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Syria: The Big Winner in an Iran Deal 



cc Flickr Beshr OJust a few months ago, we saw the United States nearly get dramatically involved in yet another Middle Eastern adventure; this time in Syria. President Obama may, or may not, have been bluffing about a missile strike, but in his rejection of military intervention, he consented to Russia and the so-called BRICS (Brazil, Russia, India, China, and South Africa) gaining the upper hand in Syria. This is an important shift; it signals the start of a post 9/11 era and the abandonment of the notion that the United States can ‘export’ democracy. Moscow’s plan has provided for NATO and Russian collaboration on supervising the elimination of Assad’s chemical weapons arsenal under a UN mandateSyria acceded, on 14 September, to the Chemical Weapons Convention (CWC). In addition to the Convention, the legal basis for Syria’s chemical disarmament is based on an accelerated program under the Executive Council of the Organization for the Prohibition of Chemical Weapons (OPCW), which aims to eliminate Damascus’s chemical weapons by mid-2014.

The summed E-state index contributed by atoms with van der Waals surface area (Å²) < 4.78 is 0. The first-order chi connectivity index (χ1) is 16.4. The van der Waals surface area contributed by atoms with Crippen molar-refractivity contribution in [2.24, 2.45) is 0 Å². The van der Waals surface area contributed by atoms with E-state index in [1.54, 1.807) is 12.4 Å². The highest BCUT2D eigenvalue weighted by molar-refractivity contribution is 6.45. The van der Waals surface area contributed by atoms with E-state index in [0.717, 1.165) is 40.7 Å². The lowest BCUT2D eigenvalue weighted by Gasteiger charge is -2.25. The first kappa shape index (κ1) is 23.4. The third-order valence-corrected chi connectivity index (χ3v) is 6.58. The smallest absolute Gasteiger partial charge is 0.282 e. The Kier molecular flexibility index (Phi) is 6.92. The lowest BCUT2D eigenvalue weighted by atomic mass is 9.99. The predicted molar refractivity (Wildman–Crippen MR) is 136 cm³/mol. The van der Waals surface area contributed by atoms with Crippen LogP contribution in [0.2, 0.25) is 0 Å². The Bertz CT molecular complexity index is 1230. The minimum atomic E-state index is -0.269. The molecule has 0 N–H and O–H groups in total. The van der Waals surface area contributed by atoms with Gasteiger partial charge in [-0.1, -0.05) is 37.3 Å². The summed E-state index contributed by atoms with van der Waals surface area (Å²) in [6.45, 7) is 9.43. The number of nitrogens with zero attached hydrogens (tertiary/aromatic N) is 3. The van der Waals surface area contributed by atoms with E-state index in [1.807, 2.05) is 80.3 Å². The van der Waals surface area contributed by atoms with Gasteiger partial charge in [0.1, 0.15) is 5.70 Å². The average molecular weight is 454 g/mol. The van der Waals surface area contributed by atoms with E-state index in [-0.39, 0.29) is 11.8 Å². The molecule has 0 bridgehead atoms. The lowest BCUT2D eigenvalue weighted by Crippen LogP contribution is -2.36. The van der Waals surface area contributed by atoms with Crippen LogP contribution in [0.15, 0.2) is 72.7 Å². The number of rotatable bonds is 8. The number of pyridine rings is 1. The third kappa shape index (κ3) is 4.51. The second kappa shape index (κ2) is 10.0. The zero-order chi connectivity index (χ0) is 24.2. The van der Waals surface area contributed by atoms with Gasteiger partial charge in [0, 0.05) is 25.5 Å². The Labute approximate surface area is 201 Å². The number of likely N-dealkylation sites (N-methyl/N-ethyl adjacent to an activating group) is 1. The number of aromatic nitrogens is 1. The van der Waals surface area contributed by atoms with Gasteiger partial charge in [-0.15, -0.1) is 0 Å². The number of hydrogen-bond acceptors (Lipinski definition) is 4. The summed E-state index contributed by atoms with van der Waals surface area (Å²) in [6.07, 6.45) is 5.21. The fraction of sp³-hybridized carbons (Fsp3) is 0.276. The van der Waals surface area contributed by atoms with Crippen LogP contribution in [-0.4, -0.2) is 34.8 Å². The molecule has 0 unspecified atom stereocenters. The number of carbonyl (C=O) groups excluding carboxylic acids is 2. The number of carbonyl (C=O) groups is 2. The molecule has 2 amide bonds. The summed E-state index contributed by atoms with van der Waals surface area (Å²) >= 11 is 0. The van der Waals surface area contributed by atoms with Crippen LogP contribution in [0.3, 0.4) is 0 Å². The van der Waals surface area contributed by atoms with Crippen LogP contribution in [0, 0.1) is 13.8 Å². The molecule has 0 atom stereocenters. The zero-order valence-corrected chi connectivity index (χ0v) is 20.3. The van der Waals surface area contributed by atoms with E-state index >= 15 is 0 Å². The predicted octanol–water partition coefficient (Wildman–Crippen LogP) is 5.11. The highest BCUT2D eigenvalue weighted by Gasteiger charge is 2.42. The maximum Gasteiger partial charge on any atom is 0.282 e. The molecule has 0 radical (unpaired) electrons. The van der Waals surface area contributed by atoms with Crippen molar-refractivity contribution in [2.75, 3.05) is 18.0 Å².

This is the first time that this form of collaboration has taken place so openly and with the cooperation of government authorities. However, the other, and much more important result of Russian diplomacy and Obama’s Syrian bluff, is the enabling of the ‘5+1’ (the five permanent Security Council members plus Germany) Iran negotiations, which overshadow in geopolitical significance the Syrian civil war itself. It has also, of course, paved the way for the Geneva II peace conference, which has been scheduled for January 22. The latter will likely go ahead even though many rebel groups have been reluctant to attend, and it may well see the participation of Iran, Turkey and possibly Saudi Arabia as well as the United States. As oddly progressive as it sounds, President Obama and President Rouhani have already spoken on the phone – not since the Shah has a US president spoken to an Iranian leader at the official level.